Adverse selection and risk adjustment under imperfect competition
AbstractThis paper analyzes the distortions of health insurers’ benefit packages due to adverse selection when there is imperfect competition. Within a discrete choice setting with two risk types, the following main results are derived: For intermediate levels of competition, the benefit packages of both risk types are distorted in the separating equilibrium. As the level of competition decreases, the distortion decreases for the low risk type, but increases for the high risk type; in addition, the number of insurers offering the benefit package for the low risk type increases. If the level of competition is low enough, a pooling equilibrium emerges, which generally differs from the Wilson-equilibrium. It is shown that these results have important implications for risk adjustment: For intermediate levels of competition, risk adjustment can be ineffective or even decrease welfare if it is not reasonably precise.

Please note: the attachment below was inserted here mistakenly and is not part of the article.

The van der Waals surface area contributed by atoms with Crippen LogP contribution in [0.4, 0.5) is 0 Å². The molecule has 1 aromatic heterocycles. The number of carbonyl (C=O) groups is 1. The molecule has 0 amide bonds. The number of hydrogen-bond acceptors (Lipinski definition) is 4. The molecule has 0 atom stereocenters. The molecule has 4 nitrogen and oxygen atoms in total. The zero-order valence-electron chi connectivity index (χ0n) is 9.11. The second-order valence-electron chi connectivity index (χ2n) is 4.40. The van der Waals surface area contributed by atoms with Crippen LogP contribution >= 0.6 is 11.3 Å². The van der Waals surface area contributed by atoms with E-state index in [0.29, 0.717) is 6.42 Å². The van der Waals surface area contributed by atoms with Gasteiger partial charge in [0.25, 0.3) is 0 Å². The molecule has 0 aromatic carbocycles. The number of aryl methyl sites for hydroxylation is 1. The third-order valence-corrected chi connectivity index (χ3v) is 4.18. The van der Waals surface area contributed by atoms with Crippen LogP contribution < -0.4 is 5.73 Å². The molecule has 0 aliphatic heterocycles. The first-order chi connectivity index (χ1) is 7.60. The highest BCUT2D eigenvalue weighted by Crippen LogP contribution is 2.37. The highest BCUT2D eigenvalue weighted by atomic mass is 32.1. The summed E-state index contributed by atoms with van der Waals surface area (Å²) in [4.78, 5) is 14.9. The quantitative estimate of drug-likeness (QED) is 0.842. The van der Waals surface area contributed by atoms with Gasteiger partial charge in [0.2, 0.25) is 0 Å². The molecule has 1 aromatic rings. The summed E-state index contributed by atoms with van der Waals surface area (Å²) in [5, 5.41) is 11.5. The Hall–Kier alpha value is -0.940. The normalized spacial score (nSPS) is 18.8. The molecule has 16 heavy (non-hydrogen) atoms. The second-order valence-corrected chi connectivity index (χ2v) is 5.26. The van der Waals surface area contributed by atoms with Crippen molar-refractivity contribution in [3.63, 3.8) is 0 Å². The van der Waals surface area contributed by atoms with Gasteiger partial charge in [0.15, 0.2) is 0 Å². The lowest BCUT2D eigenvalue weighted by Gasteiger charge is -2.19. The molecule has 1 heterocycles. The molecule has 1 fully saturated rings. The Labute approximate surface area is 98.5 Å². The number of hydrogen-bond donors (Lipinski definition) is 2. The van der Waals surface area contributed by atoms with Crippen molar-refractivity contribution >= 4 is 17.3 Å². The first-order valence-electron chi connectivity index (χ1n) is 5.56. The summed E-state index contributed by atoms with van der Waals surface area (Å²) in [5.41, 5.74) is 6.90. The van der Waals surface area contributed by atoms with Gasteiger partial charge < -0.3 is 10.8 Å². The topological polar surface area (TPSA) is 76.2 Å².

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Bibliographic InfoPaper provided by University of Trier, Department of Economics in its series Research Papers in Economics with number 2013-05.
Length: 45 pages
Date of creation: 2013
Date of revision:
Adverse selection; discrete choice; risk adjustment;
Find related papers by JEL classification:
- I18 - Health, Education, and Welfare - - Health - - - Government Policy; Regulation; Public Health
This paper has been announced in the following NEP Reports:
- NEP-ALL-2013-12-15 (All new papers)
- NEP-COM-2013-12-15 (Industrial Competition)
- NEP-CTA-2013-12-15 (Contract Theory & Applications)
- NEP-DCM-2013-12-15 (Discrete Choice Models)
- NEP-MIC-2013-12-15 (Microeconomics)
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